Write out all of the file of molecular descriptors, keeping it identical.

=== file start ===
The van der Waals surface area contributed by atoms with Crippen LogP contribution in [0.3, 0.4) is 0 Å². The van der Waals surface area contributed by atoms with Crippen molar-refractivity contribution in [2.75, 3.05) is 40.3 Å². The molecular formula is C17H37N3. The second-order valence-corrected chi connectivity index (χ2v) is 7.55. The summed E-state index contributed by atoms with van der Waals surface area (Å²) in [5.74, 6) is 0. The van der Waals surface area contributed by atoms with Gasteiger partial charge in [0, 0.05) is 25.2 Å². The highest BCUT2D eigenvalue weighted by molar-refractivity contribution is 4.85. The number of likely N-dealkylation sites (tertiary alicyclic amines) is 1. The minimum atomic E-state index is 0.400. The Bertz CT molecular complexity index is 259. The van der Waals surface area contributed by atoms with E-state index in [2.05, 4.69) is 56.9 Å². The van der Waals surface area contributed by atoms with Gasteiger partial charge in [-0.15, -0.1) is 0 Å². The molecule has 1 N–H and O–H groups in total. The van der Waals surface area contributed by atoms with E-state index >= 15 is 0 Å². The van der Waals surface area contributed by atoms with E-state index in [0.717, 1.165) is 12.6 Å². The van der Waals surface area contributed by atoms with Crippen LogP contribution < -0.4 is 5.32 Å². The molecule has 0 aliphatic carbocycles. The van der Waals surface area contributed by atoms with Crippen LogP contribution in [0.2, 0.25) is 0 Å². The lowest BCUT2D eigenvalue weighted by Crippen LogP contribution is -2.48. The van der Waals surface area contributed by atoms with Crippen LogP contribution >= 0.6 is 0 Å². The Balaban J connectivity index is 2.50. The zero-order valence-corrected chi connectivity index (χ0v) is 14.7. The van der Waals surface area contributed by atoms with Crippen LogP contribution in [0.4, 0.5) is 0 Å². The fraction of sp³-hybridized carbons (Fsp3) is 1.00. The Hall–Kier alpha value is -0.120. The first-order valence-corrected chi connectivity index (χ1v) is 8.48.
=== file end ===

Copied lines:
The van der Waals surface area contributed by atoms with Crippen LogP contribution in [0.3, 0.4) is 0 Å². The van der Waals surface area contributed by atoms with Crippen molar-refractivity contribution in [2.75, 3.05) is 40.3 Å². The molecular formula is C17H37N3. The second-order valence-corrected chi connectivity index (χ2v) is 7.55. The summed E-state index contributed by atoms with van der Waals surface area (Å²) in [5.74, 6) is 0. The van der Waals surface area contributed by atoms with Gasteiger partial charge in [0, 0.05) is 25.2 Å². The highest BCUT2D eigenvalue weighted by molar-refractivity contribution is 4.85. The number of likely N-dealkylation sites (tertiary alicyclic amines) is 1. The minimum atomic E-state index is 0.400. The Bertz CT molecular complexity index is 259. The van der Waals surface area contributed by atoms with E-state index in [2.05, 4.69) is 56.9 Å². The van der Waals surface area contributed by atoms with Gasteiger partial charge in [-0.15, -0.1) is 0 Å². The molecule has 1 N–H and O–H groups in total. The van der Waals surface area contributed by atoms with E-state index >= 15 is 0 Å². The van der Waals surface area contributed by atoms with E-state index in [0.717, 1.165) is 12.6 Å². The van der Waals surface area contributed by atoms with Crippen LogP contribution < -0.4 is 5.32 Å². The molecule has 0 aliphatic carbocycles. The van der Waals surface area contributed by atoms with Crippen LogP contribution in [0.2, 0.25) is 0 Å². The lowest BCUT2D eigenvalue weighted by Crippen LogP contribution is -2.48. The van der Waals surface area contributed by atoms with Crippen LogP contribution >= 0.6 is 0 Å². The Balaban J connectivity index is 2.50. The zero-order valence-corrected chi connectivity index (χ0v) is 14.7. The van der Waals surface area contributed by atoms with Crippen LogP contribution in [0.4, 0.5) is 0 Å². The fraction of sp³-hybridized carbons (Fsp3) is 1.00. The Hall–Kier alpha value is -0.120. The first-order valence-corrected chi connectivity index (χ1v) is 8.48.